Black Hat is upon us and, with it, a lot of chatter about the dangers posed by so-called “APT,” or advanced persistent threats. Rather than get trapped in the hype bubble, Threatpost editor Paul Roberts took the opportunity to check back in with a recognized expert on detecting and combating APT-style attacks: Amit Yoran, the former CEO of NetWitness Corp. and now a Senior Vice President at RSA, The Security Division of EMC. Yoran says that the darkest days may yet be ahead in the fight against APT style attacks, with mounting attacks and a critical shortage of security talent. To cope, both private sector firms and the government need to stop fighting the last war and pivot to the kinds of practices and monitoring that can spot sophisticated attackers.
Browsing Category: Critical Infrastructure
It’s that most wonderful time of the year again: tool release season. With Black Hat, DEF CON and BSides Las Vegas all looming, researchers are beginning to publish the tools that they’ll be discussing during their talks at the various conferences next week. Among the more interesting releases so far is Termineter, a tool designed for testing the security of smart meters.
A new variety of spyware has been targeting users in Iran, Israel and the Middle East for the last eight months according to joint research from Israeli security software firm Seculert and Kaspersky Lab. The new malware is using a variety of odd techniques and misdirection to entice users to install it, and researchers say it is targeting a specific group of potentially high-value targets.
If you’ve been scanning the headlines or watching the evening news, you may have heard that tens of thousands of Internet users in the U.S. – hundreds of thousands around the world – will be cut off from the Internet on Monday, July 9, after servers set up at the bequest of the U.S. government go dark. That’s bad, right? Well, maybe not.
UPDATE: Residents in two Illinois communities are settling their nerves after civil defense sirens blared for around 30 minutes last Saturday – an incident that authorities say may be the result of hacking.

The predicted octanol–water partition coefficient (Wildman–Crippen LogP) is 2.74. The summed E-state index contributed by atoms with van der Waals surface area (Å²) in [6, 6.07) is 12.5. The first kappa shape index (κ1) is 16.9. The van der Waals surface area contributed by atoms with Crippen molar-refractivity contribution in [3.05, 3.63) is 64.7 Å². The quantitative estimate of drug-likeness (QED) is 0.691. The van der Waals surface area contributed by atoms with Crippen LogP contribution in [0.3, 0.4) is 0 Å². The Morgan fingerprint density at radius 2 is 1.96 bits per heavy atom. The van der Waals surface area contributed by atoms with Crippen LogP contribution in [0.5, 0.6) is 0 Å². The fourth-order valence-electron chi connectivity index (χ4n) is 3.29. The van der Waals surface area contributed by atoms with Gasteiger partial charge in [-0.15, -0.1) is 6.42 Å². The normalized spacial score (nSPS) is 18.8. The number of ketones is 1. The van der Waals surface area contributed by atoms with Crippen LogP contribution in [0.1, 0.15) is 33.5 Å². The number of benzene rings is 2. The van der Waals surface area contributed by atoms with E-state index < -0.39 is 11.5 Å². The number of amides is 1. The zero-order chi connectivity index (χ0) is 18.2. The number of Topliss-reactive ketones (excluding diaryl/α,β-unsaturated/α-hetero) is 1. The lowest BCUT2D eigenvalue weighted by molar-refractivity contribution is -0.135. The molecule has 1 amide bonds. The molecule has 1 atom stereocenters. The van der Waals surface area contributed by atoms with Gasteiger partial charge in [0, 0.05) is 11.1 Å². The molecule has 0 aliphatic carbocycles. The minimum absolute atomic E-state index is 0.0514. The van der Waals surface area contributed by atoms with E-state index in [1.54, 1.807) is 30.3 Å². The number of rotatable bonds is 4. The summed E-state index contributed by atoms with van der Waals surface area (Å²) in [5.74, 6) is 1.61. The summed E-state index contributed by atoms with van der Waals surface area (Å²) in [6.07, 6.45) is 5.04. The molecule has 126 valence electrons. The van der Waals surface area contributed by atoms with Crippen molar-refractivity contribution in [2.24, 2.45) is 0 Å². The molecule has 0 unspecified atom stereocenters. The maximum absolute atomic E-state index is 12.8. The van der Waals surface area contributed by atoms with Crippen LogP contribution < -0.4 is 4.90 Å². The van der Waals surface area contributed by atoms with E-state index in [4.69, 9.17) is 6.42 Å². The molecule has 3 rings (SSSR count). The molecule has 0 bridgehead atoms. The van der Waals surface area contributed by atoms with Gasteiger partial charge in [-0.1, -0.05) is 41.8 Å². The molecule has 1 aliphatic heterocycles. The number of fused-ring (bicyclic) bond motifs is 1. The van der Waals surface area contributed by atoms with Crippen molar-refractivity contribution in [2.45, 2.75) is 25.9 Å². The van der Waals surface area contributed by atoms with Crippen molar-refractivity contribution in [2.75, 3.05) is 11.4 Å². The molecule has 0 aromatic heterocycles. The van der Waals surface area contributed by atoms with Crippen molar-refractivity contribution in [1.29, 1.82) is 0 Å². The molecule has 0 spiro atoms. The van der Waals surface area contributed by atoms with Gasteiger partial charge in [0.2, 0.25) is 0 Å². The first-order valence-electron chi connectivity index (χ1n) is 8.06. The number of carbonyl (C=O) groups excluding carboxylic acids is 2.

Here’s the good news on America’s birthday: the last year has seen the U.S. emerge as an undisputed global leader in the use of offensive cyber operations. Averting another “Sputnik” moment, the nation’s longest running and most successful democracy blazed new trails in non-kinetic warfare, effectively ending speculation that the world’s lone superpower was asleep at the wheel as nations like China and Russia dashed ahead in the cyber realm. Now for the bad news: we’re screwed.
A new version of the Sykipot Trojan is being pushed to unsuspecting users in a wave of online attacks, including targeted attacks on attendees of an international aerospace conference, according to researchers at the security firm AlienVault.
Testimony before the U.S. House of Representatives’ Homeland Security Committee painted a grim picture about the problem of cyber espionage against U.S. companies and interests.
Assange’s Asylum In The Balance, Researcher Warns Ecuador’s Deliberations Are Vulnerable To Online Snooping
With Wikileaks founder Julian Assange anxiously awaiting word from the government of Ecuador on his request for political asylum, a security researcher warns that the country’s Ministry of Foreign Affairs, which is handling the Assange asylum request, is using a video conferencing system that is vulnerable to online snooping.
Iran’s intelligence minister Heydar Moslehi claims the country has uncovered a “massive cyber attack” it believes was jointly launched by the United States, England and Israel, according to reports from PressTV, Iran’s state-owned English language news network, yesterday.